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TeachnetNYC: A Mask for All Seasons


By Lori Langsner, Art Teacher

Home | student web gallery of masks | web page logos of student thumbnail sketches for masks

classroom mask display  | explanation of process | sample student writing



Students will create a plaster craft mask to depict the four seasons.

Students will learn about the Renaissance artist Giuseppe Arcimboldo (1527-1593), and his “Seasons” series of human faces turned into floral arrangements.

Students will create symbolism in their masks by using seasonal flowers, leaves, branches, seed pods, etc. to depict various phrase associations. (Spring - adolescent, Summer - young man, Fall - wise sage, Winter - old man)


DO NOW:   Describe some words or phrases you would associate with each of the following seasons:  FALL: decay, death, fire , colors, crumbling, leaves, harvest, frightening spirits, chill, floating leaves  WINTER: tired, deep sleep, branches, invigorating cold, whipping winds, delicate flakes, icy, blizzard, white on white, dreams, holiday excitement  SPRING:  renewal, bursting with energy, rebirth, thaw, stretch and grow, thunderstorms, greening, sudden showers, exhilaration  SUMMER:  celebrate, play, heat, simmering, ignite sparks, water, romance, splashes of color, ripening, fulfillment, life is abundant



1. mask - a facial covering usually worn for protection, disguise, or to ward off evil spirits

2. plaster craft - gauze impregnated with plaster used for molding

3. seasonal - having to do with the four seasons

4. Renaissance - a period in art history where there was a rebirth in art and culture, began in Italy in the 15th C.

5. Giuseppe ARCIMBOLDO - an Italian painter whose witty allegorical compositions foreshadowed 20thC surrealist art.  He invented a portrait type consisting of painted animals, flowers, fruit, and objects composed to form a human likeness.


GRADE LEVEL:  8th grade accelerated art 


SETTING:  art classroom


TIME ALLOWANCE:  one month, class meets 4x per week for 40 minutes


MATERIALS:  pre-molded plastic masks, plaster craft, found objects and collage materials, seasonal fruits and vegetables, leaves, branches, twigs, yarn, raffia, ribbon, silk flowers and leaves, tempera and metallic paints, poster board, scissors, glue, hot glue gun, stapler, paintbrushes, water cups, palettes, newspaper, hole punch, gloss medium, glitter paints


MOTIVATION:  Arts & Activities Magazine, Oct. ‘99 - “It’s the Season for Masks” photos p.16-17, student sample papier mache masks, World Wide Web exploration of masks, Fall - Winter season, Vivaldi’s “Four Seasons” to be played while working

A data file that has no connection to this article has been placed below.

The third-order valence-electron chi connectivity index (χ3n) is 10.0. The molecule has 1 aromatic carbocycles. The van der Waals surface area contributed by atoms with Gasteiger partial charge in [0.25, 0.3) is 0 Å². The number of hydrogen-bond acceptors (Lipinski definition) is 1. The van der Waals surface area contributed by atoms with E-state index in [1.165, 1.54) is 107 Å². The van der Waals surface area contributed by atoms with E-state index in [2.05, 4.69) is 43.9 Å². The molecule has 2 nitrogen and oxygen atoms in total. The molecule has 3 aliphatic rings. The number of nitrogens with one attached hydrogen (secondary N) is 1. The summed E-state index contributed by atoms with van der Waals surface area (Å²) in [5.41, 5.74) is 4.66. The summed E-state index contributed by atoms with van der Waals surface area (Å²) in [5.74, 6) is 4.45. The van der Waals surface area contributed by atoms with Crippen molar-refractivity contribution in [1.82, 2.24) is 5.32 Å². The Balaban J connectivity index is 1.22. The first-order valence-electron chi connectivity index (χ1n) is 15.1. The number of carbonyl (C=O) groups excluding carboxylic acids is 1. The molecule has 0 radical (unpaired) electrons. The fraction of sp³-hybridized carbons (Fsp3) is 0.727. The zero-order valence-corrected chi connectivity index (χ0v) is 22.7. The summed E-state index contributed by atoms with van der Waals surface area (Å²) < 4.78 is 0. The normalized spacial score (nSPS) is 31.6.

“Web Gallery of Art” - www.kfki.hu/~arthp/html/a/arcimbol/index.html

Vivaldi - short bio with links to sample audio track for Four Seasons, as well as cd purchase information http://hnh.com/composer/vivaldi.htm



1. Students will brainstorm associations and phrases for the four seasons.

2. Students will contemplate the season they like best and why and decide what materials would best express their ideas.

3. Students will sketch and color their mask creations.

4.  Using co-operative learning skills, students will work in groups of 2 - 4 to create plaster mask; coat plastic mask with vaseline, cut gauze into 2” wide by 6” strips, cover plastic mask by overlapping each strip and repeating 3 times in reverse order, allow to dry for 10 minutes and gently remove plaster and allow to dry on newspaper overnight.  Each student will continue the process until all is complete.

5. Once dry, masks are then sanded and painted to illustrate the proper season.

6. Fine details may be added as well as, collage materials to further enhance the seasonal theme.

7. Completed masks will be displayed in classroom for evaluation and critique.

8. Students will set up a showcase display in school hallway for entire school population to view.



1. Name three different ways masks have been used throughout history.

2. How are our masks similar to the paintings of Giuseppe Arcimboldo?  How are they different?

3. Describe how you created your “season”.

4.  Why are our masks an example of “additive” and “subtractive” sculpture?

5. Which masks do you like best?  Why?



student web gallery of masks

web page logos of student thumbnail sketches for masks  

classroom mask display 

explanation of process with sample student writing   



1. Invite creative writing classes to view our exhibit and respond to our masks by writing poetry. 

2. Have other classes create paper masks, papier-mache masks, and clay masks.

3. Visit museums to view their mask collections.

4. Create student web pages of mask creations.




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